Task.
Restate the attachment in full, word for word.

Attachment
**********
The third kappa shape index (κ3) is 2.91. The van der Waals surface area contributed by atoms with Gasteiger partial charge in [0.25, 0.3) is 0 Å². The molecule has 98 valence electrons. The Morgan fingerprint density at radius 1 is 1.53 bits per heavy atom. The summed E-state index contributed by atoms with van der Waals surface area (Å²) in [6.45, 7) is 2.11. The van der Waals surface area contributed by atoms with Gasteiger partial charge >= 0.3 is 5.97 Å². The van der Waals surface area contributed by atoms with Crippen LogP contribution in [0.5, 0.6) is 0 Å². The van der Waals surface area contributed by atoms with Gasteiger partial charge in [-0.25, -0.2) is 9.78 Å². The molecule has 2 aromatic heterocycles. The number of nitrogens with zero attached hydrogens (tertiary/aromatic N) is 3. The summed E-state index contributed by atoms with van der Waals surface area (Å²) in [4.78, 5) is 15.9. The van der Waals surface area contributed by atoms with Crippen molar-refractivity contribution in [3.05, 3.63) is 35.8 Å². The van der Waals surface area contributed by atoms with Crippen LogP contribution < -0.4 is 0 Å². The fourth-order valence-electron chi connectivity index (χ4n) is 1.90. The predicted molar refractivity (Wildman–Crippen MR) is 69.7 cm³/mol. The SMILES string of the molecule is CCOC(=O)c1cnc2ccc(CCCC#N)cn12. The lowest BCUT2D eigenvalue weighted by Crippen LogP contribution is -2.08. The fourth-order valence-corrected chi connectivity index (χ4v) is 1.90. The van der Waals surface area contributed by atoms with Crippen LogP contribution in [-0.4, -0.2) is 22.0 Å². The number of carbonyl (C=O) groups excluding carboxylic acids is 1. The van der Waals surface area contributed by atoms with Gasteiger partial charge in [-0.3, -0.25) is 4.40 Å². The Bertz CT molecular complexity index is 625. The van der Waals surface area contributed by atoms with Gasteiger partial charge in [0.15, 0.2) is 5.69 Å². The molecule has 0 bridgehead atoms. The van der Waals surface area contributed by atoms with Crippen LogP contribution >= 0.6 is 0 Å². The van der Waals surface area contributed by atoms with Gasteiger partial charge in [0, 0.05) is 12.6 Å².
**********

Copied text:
The third kappa shape index (κ3) is 2.91. The van der Waals surface area contributed by atoms with Gasteiger partial charge in [0.25, 0.3) is 0 Å². The molecule has 98 valence electrons. The Morgan fingerprint density at radius 1 is 1.53 bits per heavy atom. The summed E-state index contributed by atoms with van der Waals surface area (Å²) in [6.45, 7) is 2.11. The van der Waals surface area contributed by atoms with Gasteiger partial charge >= 0.3 is 5.97 Å². The van der Waals surface area contributed by atoms with Crippen LogP contribution in [0.5, 0.6) is 0 Å². The van der Waals surface area contributed by atoms with Gasteiger partial charge in [-0.25, -0.2) is 9.78 Å². The molecule has 2 aromatic heterocycles. The number of nitrogens with zero attached hydrogens (tertiary/aromatic N) is 3. The summed E-state index contributed by atoms with van der Waals surface area (Å²) in [4.78, 5) is 15.9. The van der Waals surface area contributed by atoms with Crippen molar-refractivity contribution in [3.05, 3.63) is 35.8 Å². The van der Waals surface area contributed by atoms with Crippen LogP contribution < -0.4 is 0 Å². The fourth-order valence-electron chi connectivity index (χ4n) is 1.90. The predicted molar refractivity (Wildman–Crippen MR) is 69.7 cm³/mol. The SMILES string of the molecule is CCOC(=O)c1cnc2ccc(CCCC#N)cn12. The lowest BCUT2D eigenvalue weighted by Crippen LogP contribution is -2.08. The fourth-order valence-corrected chi connectivity index (χ4v) is 1.90. The van der Waals surface area contributed by atoms with Crippen LogP contribution in [-0.4, -0.2) is 22.0 Å². The number of carbonyl (C=O) groups excluding carboxylic acids is 1. The van der Waals surface area contributed by atoms with Gasteiger partial charge in [-0.3, -0.25) is 4.40 Å². The Bertz CT molecular complexity index is 625. The van der Waals surface area contributed by atoms with Gasteiger partial charge in [0.15, 0.2) is 5.69 Å². The molecule has 0 bridgehead atoms. The van der Waals surface area contributed by atoms with Crippen LogP contribution >= 0.6 is 0 Å². The van der Waals surface area contributed by atoms with Gasteiger partial charge in [0, 0.05) is 12.6 Å².